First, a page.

French teacher’s lesson on Charlie Hebdo sparked social media controversy



PARIS- 47 days before Samuel Patty was killed in an attack on France, the 47-year-old history teacher was guiding his class through a raucous debate over the limits of free speech.

The teacher – who had been interviewed by French authorities about the lesson before his death – said he warned students in the classroom that he had set his eyes before displaying cartoons from the satirical magazine Charlie Hebdo targeted in the 2015 bloody terror attack Close it.

“He said he had taken care, before showing some of these pictures, to suggest to his students to stay away from an incident that they might be offended by,” said Jean-François Ricard, the French antiterrorism prosecutor.

However, the text angered a parent at the school, who posted videos on social media, fearlessly instructing Mr Patty to share a depiction of Muhammad with the class and demanding his dismissal. French investigators are now trying to determine how polemic spread on social media and whether that exposure played a role in Mr. Patty’s murder.

French officials say their attacker, identified as Abdullakh Abuyezidovich A, an 18-year-old Russian citizen of Chechen origin, was found outside the school on Friday afternoon and asked the students to identify Mr Pati. Officials said he killed her shortly after classes were over, throwing her body into the street. Mr Rickard said the suspect claimed responsibility for the attack in a message sent to his Twitter account, stating that Mr Patty had abolished the Muslim prophet Muhammad. Police shot him minutes later.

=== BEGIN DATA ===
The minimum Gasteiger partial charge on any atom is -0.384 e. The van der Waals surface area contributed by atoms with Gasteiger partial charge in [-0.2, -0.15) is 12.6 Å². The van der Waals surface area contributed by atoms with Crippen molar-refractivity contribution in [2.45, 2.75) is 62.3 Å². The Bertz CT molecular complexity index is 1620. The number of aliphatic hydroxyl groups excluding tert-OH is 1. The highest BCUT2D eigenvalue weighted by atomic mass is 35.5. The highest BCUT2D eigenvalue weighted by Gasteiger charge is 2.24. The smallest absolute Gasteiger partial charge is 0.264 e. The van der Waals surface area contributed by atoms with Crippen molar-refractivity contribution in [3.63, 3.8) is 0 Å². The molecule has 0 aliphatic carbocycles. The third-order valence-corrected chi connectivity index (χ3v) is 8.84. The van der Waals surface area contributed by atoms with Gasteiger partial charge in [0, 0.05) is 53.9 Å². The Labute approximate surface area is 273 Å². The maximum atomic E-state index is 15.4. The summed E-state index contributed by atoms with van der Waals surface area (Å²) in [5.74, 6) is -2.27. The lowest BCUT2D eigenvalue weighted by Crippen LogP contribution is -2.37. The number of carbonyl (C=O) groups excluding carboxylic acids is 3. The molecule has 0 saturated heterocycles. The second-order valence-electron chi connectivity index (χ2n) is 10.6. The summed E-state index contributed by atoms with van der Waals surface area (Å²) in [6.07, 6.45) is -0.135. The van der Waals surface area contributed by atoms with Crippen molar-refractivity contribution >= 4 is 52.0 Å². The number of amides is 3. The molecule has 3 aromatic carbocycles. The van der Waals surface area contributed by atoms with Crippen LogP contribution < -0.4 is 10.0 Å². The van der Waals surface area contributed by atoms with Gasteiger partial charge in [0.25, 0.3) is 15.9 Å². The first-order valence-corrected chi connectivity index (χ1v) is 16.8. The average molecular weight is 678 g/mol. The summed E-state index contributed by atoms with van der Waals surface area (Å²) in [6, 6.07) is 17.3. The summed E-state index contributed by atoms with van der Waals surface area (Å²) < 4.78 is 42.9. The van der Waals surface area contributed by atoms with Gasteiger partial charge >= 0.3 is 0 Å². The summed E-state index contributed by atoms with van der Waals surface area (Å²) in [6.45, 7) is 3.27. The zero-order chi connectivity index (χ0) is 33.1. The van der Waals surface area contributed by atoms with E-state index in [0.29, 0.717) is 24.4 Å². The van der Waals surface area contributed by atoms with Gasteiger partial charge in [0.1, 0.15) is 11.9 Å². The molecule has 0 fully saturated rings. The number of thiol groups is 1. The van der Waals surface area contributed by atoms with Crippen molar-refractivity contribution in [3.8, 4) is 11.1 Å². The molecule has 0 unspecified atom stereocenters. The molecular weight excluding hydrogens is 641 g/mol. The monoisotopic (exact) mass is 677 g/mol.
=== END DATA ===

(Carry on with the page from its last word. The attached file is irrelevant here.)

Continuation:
Police have detained at least nine people in connection with the attack, including four family members of the suspect and the parents who posted the video.

The attack came against the backdrop of growing tensions among France’s Muslim community, Europe’s largest, and a political establishment determined to maintain the country’s long-standing tradition of strict secularism.

People gathered outside a school in Conflance-Saint-Honorin, a Parisian suburb.


Photo:

Bertrand Guay / Agence France-Presse / Getty Images

Those two worlds collide in orbit, where France has banned Muslim chiefs and other religious symbols. According to an aide to French President Emmanuel Macron, France will organize a national tribute on Wednesday in coordination with his family.

French Education Minister Jean-Michel Blancre said, “It is an attack against the Republic because the school is the backbone of the Republic.”

Mr. Macron’s government has recently called the communities “Islamic separatism” where he said religious laws prevailed over citizens. Mr Macron said, if the law is passed, it would empower the authorities to close unions and schools that he said inspire children, and monitor foreign investment in religious organizations in France.